Rich Freeman on 31 Jul 2016 15:23:41 -0700

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Re: [PLUG] Article on Postres/MySQL Storage Internals / Performance

On Sun, Jul 31, 2016 at 5:28 PM, Thomas Delrue <> wrote:
> From the article (emphasis in original):
> "In my opinion Uber’s article basically says that they found MySQL to be
> a better fit /for their environment/ as PostgreSQL."

Thanks, this article was a useful counterpoint and it also had a few
other things to add.

It seems like they glossed over the issues with coping with large
databases.  It seems like database engines really need to be built to
cope with errors rather than requiring restoration, and that they need
to be able to do major operations like upgrades when running.  When
you have datasets of many TB you really don't want to have to ever
restore a backup (which was probably millions of updates out of date
before it even was completely saved to disk), or do any significant
operation offline.

I think this article also glossed over the secondary index issue a
bit. I don't know how bad it is in practice, but it seems to me that
having a secondary index would at most double the time to complete a
select.  While that is significant, it is just a fixed penalty that
does not scale with the number of records.  The same is true of
updating multiple indexes, but unless your selects significantly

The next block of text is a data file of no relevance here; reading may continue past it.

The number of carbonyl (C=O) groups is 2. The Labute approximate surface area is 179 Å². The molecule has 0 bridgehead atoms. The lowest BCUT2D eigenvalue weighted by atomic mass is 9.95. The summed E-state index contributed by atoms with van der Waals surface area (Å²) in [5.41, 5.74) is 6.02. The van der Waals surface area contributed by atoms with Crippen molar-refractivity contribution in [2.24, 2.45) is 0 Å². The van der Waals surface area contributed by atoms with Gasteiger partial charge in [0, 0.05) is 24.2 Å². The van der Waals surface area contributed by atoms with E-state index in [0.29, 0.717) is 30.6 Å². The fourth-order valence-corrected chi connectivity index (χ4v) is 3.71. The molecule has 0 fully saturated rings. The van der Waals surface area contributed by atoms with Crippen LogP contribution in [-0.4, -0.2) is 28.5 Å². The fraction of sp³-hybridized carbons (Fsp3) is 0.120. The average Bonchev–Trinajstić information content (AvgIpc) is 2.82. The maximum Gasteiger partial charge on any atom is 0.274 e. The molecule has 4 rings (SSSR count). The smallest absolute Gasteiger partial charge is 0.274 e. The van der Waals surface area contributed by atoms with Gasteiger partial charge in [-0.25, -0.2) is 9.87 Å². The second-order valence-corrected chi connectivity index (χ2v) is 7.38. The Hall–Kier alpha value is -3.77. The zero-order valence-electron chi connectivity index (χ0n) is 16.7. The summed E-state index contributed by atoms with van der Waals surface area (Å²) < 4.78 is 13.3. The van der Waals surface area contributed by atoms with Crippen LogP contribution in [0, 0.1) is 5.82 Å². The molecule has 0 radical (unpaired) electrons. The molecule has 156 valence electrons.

outnumber your updates I suspect that the benefits for selects are
going to not matter as much for a few reasons:
1.  To the extent that the DB is in RAM, the selects will always be a
RAM-only operation.  Updates will always require writing to disk and
thus the multiple-index penalty is affecting disk IO.
2.  The Uber article didn't talk about cleanup, but I imagine that all
those extra touples require more time to vacuum, possibly also on

Those are just some random thoughts, and I'll confess that I'm not a
database expert.  I'd certainly be interested in the opinions of
anybody who is knowledgeable about such things.

One thing I will say is that Postgres seems to have more of a
reputation for quality in general.  I still remember the days when
InnoDB was not the default and the MySQL guys seemed to think that
transactions were overrated.  Of course, that was in the past, and
perhaps the two platforms are more comparable now.

The other thing the article doesn't touch on at all is Oracle.  We're
talking about Uber.  Surely they can afford to run Oracle.  Is there
any reason that it would or wouldn't be a better platform for a
database of their scale?  I'll confess I don't know much about the
inner workings of Oracle, and I'd be reluctant to go near it just
because it seems so closed off.

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